Ex-Nomura Trader Says Bank Crucified Him Over Client Demise

Giovanni Lombardo

Giovanni Lombardo, a former bond trader at Nomura Holdings Inc., leaves an employment tribunal in London, U.K., on Tuesday, May 17, 2016.

Photographer: Simon Dawson/Bloomberg
  • Giovanni Lombardo suing Nomura in London for unfair dismissal
  • Bank says his inaction helped cause $40 million Invexstar loss

Bond salesman Giovanni Lombardo said his bosses at Nomura Holdings Inc. made him a scapegoat as he pleaded with a client whose failed trades eventually cost the bank $40 million.

"Give me a call with a yes or no because here they crucify me," Lombardo said to his client Alberto Statti, the manager and sole employee of an obscure finance trading firm called Invexstar Capital Management Ltd. that was trading bonds with Tokyo-based Nomura.

The conversation was disclosed Wednesday during a London lawsuit filed by Lombardo, who is suing Nomura over his firing. The 2015 collapse of Invexstar after about a year of trading inflicted losses of 120 million pounds ($175 million) on some of the world’s biggest banks. Lombardo, who claims he’s been blamed for mistakes made by others at the bank, can no longer find work in finance and now makes money driving tourists around Sicily, he said.

Statti had accumulated failed trades worth $666 million when Lombardo contacted him under pressure from his Nomura bosses. Statti said he “was waiting for payment internally, indicating that we were both stuck in the middle,” Lombardo said in his statement.

‘A Mess’

"It is a mess, I know, give me half an hour," Statti said, according to the statement.

Payment never came and Nomura fired Lombardo for failing to escalate concerns about Invexstar as early as May 8, four days before his call with Statti, when the company had accrued failed trades worth £333 million, Mike Ward, Nomura’s head of equity sales, said in a statement submitted last week. Senior management became aware of the problem on the evening of May 12, 2015, "when failed trades in U.S. treasuries caused a spike in reported unsecured funding for the U.S. region,” Ward said.

Nomura shouldn’t have taken Invexstar on as a client, a process known as “on-boarding,” Lombardo said. The company was given electronic trading access, extended trading and credit limits when it it had almost no assets, while Statti wasn’t registered with the Financial Conduct Authority, he said.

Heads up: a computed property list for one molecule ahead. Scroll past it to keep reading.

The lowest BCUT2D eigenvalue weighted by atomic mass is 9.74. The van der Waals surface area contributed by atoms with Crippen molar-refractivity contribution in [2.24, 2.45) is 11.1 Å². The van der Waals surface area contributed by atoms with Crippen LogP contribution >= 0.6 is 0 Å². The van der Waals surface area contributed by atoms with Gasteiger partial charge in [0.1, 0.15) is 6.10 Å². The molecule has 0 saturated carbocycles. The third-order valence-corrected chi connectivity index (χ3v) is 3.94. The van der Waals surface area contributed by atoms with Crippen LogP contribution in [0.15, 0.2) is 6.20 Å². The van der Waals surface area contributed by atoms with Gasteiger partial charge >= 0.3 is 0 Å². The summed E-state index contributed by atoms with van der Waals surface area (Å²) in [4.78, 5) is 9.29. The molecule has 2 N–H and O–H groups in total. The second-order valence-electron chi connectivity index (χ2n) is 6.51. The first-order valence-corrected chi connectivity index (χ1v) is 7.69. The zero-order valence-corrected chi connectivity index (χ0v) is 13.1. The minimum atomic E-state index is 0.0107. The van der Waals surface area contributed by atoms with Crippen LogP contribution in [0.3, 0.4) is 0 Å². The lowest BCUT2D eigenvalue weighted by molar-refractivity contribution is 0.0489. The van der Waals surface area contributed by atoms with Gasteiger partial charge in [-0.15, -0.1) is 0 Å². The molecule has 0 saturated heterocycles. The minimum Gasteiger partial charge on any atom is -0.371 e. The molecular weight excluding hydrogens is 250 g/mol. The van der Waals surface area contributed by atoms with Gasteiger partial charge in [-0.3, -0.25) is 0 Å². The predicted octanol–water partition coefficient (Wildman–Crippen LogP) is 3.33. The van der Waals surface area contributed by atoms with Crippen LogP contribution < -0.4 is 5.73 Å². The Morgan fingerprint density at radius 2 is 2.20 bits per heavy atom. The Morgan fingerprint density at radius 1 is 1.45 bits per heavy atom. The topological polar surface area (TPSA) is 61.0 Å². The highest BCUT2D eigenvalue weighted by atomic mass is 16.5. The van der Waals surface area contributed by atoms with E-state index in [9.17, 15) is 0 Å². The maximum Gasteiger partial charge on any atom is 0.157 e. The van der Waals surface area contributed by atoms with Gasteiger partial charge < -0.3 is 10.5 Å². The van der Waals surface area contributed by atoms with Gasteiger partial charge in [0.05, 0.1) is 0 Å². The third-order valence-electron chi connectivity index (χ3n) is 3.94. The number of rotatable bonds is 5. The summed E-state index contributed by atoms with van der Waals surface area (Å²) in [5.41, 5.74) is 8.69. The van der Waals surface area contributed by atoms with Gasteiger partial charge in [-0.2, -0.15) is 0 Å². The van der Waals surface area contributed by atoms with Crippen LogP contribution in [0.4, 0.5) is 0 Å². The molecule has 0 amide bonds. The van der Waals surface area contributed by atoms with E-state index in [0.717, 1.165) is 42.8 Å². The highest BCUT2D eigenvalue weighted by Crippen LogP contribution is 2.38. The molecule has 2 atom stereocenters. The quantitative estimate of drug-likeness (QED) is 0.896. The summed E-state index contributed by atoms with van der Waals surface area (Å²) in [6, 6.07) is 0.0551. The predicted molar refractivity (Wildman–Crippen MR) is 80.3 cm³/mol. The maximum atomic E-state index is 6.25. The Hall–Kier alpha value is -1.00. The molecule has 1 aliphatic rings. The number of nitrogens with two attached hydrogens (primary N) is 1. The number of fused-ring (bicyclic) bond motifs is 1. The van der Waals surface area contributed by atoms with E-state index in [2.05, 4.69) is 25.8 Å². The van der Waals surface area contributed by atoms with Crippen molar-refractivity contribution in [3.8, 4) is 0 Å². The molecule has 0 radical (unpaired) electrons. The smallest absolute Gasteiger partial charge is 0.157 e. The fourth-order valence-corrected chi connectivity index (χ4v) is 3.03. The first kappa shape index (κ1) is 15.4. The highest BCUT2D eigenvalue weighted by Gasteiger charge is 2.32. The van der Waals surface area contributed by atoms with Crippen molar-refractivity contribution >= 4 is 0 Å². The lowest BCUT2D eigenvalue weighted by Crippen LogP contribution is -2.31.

Previous Collapses

Statti had run two trading firms before setting up Invexstar, Bloomberg reported in January. One, BLF Global Asset Management Ltd., collapsed in 2013 owing about 12 million pounds to creditors including JPMorgan Chase & Co. and Citigroup Inc. while the other, Bi-Elle Fund & Asset Management U.K. Ltd., ceased operations in 2008 with losses of 54 million pounds, U.K. Companies House filings show.

“I wasn’t made aware of Alberto Statti’s prior history by anyone,” Lombardo said in his statement, referring to Statti’s time at BLF. As a result, he “was handed a client to manage that I was led to believe was sound and had passed all required on-boarding checks,” he said.

Nomura “should have known that Mr. Statti and Invexstar came with potential risks but failed to see these obvious red flags," Lombardo said. "It has never been part of the sales person’s role to systematically monitor trends and patterns in each client’s trading history."

Lombardo said the firing has had a "catastrophic" effect on his life.

Lombardo, who was paid 310,000 pounds by Nomura in 2014, has relocated to Sicily with his family because he can no longer work in the financial services industry in the U.K. or Italy.

He set up a travel business in January 2016 called Free Wheeling Tour organizing trips and car rides to and from the airport. He hopes to earn 1,500 euros ($1,690) a month once it is established, according to his statement.

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